Videos shared on social media showed large plumes of smoke rising from the facility, which sits at the foot of the Alborz Mountains in the capital Tehran. The sound of automatic gunfire could be heard in some of the videos, while others showed a nearby highway filled with cars unleashing a relentless horn, seemingly in protest.
Iran’s semi-official Fars and Tasnim news agencies reported that the unrest started when inmates convicted of financial crimes in two wards, numbers six and seven, got into an argument, causing other inmates to take advantage of the chaos and set a workshop and warehouse on fire. . full of clothes.
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Fars reported that a number of inmates had prepared weapons to take on guards, indicating that the fire was planned. The agency said amid the chaos, some inmates tried to escape and entered a minefield north of the prison, leading to explosions.
Tasnim broadcast footage of one of his reporters touring the prison, ostensibly after the fire broke out, to prove that order had been restored. He pauses in front of a clock and points to the time, 2:06, presumably in the morning, as clear evidence that the flames were under control not long after they started.
Evin has been the site of some of the Islamic Republic’s worst abuses, with many inmates describing extensive psychological and physical torture inside. At least one wing of the prison is controlled by the Islamic Revolutionary Guard Corps intelligence branch, and another wing is managed by the Ministry of Intelligence.
Families of inmates outside the jail were shelled with tear gas earlier in the day and roads leading to them were blocked by nightfall, according to the Center for Human Rights in Iran, a New York-based advocacy group. An ambulance and a bus were dispatched to Evin to take injured inmates to a hospital, the group reported.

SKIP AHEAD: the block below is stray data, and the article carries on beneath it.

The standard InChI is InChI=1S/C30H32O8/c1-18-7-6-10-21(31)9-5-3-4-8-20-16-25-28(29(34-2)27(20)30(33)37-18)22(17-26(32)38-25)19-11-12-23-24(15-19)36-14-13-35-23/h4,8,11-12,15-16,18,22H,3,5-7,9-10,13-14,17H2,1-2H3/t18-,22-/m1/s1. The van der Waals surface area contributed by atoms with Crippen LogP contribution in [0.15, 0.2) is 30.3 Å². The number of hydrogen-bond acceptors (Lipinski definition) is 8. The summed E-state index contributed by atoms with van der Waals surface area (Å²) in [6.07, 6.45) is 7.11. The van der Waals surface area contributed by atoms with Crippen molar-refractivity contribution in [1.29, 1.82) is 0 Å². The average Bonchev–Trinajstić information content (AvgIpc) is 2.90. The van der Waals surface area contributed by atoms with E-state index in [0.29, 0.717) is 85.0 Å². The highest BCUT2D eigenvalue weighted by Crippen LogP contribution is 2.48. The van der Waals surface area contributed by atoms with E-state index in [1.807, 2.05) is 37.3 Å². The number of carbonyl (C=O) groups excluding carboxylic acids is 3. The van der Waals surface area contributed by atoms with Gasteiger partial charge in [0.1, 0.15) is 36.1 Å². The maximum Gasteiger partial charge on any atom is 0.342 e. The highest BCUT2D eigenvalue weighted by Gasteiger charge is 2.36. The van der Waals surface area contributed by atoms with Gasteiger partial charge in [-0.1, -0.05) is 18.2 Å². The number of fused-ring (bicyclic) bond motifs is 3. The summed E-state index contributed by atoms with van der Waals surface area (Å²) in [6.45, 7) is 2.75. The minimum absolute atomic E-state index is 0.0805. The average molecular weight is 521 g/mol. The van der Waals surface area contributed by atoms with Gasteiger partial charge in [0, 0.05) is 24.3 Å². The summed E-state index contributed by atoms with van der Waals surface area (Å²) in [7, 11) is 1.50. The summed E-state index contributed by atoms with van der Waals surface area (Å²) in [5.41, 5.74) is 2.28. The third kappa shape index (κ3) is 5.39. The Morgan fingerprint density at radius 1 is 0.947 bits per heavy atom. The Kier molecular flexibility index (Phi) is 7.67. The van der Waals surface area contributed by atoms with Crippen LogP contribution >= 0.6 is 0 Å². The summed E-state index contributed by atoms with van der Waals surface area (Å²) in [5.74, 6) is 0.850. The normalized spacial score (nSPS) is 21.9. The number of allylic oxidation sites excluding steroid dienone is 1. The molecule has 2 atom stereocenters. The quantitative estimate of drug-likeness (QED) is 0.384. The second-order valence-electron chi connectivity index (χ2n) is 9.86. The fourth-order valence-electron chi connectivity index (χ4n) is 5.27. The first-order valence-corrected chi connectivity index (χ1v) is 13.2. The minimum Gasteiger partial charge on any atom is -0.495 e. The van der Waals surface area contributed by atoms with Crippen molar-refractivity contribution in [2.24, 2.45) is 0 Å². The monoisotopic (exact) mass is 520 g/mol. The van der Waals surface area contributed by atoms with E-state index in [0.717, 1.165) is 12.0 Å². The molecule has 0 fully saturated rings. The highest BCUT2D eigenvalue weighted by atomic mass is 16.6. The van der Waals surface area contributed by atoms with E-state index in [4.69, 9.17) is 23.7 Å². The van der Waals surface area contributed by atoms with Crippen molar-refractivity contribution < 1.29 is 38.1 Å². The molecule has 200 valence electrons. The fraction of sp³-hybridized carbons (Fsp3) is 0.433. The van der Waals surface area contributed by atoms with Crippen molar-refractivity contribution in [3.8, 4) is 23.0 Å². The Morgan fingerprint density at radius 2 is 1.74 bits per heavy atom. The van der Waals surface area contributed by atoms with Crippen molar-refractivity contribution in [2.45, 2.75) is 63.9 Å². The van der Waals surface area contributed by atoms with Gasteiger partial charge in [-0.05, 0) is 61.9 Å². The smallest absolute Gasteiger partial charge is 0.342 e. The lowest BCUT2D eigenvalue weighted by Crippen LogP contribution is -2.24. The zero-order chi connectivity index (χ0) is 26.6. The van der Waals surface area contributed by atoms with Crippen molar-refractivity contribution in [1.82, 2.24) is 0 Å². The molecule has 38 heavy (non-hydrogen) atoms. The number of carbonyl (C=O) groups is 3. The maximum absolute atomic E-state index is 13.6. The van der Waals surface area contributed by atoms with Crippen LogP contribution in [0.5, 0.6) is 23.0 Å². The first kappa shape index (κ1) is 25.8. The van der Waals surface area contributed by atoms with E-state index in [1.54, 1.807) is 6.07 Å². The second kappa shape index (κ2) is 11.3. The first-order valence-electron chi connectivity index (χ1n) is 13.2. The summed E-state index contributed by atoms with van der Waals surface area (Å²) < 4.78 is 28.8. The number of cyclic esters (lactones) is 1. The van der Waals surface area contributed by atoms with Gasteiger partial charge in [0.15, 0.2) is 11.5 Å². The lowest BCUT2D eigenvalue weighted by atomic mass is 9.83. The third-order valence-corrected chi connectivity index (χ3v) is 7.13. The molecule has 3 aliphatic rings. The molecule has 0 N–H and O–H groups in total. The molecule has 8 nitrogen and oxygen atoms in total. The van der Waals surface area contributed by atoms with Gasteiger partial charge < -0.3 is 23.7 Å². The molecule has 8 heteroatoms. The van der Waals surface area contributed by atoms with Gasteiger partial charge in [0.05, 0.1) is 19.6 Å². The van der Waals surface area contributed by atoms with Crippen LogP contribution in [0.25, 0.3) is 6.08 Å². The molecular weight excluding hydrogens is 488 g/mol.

Among the detainees at Evin is Siamak Namazi, an Iranian-American businessman who was arrested in 2015, alongside journalists and political prisoners.
“We are urgently following the reports from Evin Prison,” said State Department spokesman Ned Price tweeted Saturday. “We are in contact with the Swiss as our protective force. Iran is fully responsible for the safety of our wrongfully detained citizens, who must be released immediately.”
Videos posted online showed people near Evin chanting “Death to the Dictator” while others showed riot police on motorcycles driving to jail.
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The government has cracked down on protesters since demonstrations swept the country nearly a month ago. Internet in the region has been severely disrupted over the past two weeks, along with the mobile network, leaving many in limbo and people clambering abroad to summarize how violence is unfolding.
The protests were sparked by the death of Mahsa Amini, a 22-year-old woman, in ‘morality police’ custody on September 16. The Iranian government’s response was swift and deadly: An order issued by the country’s top military According to a leaked document obtained by Amnesty International and reviewed by The Washington Post, the body on Sept. to confront”.
Denghanpisheh reported from Phoenix.